NamedTuples are an excellent way to make your Python code more useful and readable. In short a NamedTuple is an alternative to the built-in tuple . This extension type enhances standard tuples so that their elements can be accessed by both their attribute name and the positional index.
This is really powerful, as you can then refer to fields by their name or positional index, much like you can with a Pandas DataFrame.
Where to get the code?
The code for this tutorial is available from this link: https://github.com/StatsGary/PyHacks-Tutorials/blob/main/27_namedtuples.py.
Creating a standard list, for comparison
Firstly we will create a standard list of rockers with a rocker name and a band attribute:
We will then create a loop the standard way to print out the results:
Here to get the name attribute the only way we can do this with a standard list is to use the positional index of the list. As you can see in the loop code above we take the zeroth index as the first item, and the band would be in index 1. This is the limitation of standard lists.
This outputs this to the console:
Introducing the power of the NamedTuple
This is where we start to use the namedtuple. Firstly, we need to import this from the collections package:
Implementing the namedtuple
Firstly, we need to implement the structure of the named tuple:
Here I create a namedtuple with the name Rockers and then pass in the attribute names, as I only have band and rocker name, these are the two that I will store.
Create the list with the namedtuple wrapper
Next, I will create a similar list, but this time I will create internal tuples with the variable name I defined it. In this case it will be Rockers as that is what I called my variable for the namedtuple, but it could be anything that is relevant to your use case. The namedtuple implementation is here:
You can see this follows the structure of the namedtuple we defined.
Looping through the list and accessing the elements by name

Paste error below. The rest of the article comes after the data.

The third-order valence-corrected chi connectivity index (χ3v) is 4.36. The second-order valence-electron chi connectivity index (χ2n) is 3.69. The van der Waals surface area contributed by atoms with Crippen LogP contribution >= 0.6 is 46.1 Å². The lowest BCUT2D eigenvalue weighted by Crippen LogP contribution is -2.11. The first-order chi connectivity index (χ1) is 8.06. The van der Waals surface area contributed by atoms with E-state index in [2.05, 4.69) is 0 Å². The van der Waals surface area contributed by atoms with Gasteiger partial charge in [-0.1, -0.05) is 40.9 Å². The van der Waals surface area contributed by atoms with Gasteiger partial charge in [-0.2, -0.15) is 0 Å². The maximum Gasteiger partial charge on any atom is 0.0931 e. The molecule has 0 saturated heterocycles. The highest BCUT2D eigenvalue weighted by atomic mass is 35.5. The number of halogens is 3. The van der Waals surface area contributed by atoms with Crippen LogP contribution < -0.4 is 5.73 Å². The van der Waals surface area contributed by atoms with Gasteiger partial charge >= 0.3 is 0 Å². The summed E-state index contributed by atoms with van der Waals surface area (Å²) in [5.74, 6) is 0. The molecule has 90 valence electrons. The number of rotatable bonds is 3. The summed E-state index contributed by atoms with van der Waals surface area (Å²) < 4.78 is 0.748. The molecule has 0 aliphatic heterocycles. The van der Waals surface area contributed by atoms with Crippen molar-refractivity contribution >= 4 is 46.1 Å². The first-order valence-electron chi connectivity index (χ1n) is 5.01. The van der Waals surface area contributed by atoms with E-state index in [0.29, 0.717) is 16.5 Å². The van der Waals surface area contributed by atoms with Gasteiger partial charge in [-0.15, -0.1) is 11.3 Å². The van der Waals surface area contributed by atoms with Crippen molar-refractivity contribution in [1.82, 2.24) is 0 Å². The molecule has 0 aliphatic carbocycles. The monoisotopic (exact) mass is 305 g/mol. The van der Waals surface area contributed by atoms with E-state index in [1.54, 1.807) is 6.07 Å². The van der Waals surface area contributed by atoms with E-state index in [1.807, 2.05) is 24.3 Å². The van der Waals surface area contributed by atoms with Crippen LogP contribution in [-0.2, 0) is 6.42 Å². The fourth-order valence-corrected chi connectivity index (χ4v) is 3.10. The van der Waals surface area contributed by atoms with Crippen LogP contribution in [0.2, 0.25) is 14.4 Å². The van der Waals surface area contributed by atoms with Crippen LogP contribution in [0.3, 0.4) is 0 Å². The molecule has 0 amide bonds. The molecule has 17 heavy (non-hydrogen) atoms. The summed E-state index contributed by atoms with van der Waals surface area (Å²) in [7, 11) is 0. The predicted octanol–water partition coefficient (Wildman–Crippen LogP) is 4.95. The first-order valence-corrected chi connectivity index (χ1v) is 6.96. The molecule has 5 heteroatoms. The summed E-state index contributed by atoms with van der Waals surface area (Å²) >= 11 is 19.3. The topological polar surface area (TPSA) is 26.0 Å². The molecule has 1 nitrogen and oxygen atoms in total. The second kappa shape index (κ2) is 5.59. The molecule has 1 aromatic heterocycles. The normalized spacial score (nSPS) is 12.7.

As stated at the start of this blog. The benefits of the namedtuple are that it gives you the flexibility to refer to items by their name or associated index. Here we will loop through the namedtuple and grab the rocker_name and the band. We will then print these out to the console, but essentially then you could do other manipulations on the tuple:
This has given us the added flexibility of referring to the attribute names, as opposed to trying to grab a positional index. The result of this is below:
Suppose I want to change the value of Dave Grohl’s band to Nirvana, as technically he has been in both bands, then the following is how we would achieve this.
Change value in namedtuple
Here I will grab Dave Grohl at index 0 and then replace one of the tuple elements band from Foo Fighters to Nirvana:
From the print statement you can see that this value has been changed:
Other things you can do
There are two other use cases I want to present with namedtuples, these are converting an existing list into a namedtuple and converting an existing dictionary to a namedtuple.
Convert list to a namedtuple
The way to do this is pretty straightforward. Say you have an existing list that has the same structure, below is how you would achieve this:
Using the ._make command we can see that the list has been turned into a namedtuple:
Viola – that’s how you do it!
Convert dictionary into namedtuple
The process is very similar to the above, but we will be undertaking unpacking of the dictionary into the namedtuple. This is how you do it:
We used the unpacking operator to pass multiple kwargs from the dictionary to the named tuple, these kwargs become the namedtuple attributes and values. We get the output below by printing:
Now go for a lie down and I will catch you again:
Have a look at typing.NamedTuple. it’s like collections.NamedTuple except you can add type hints!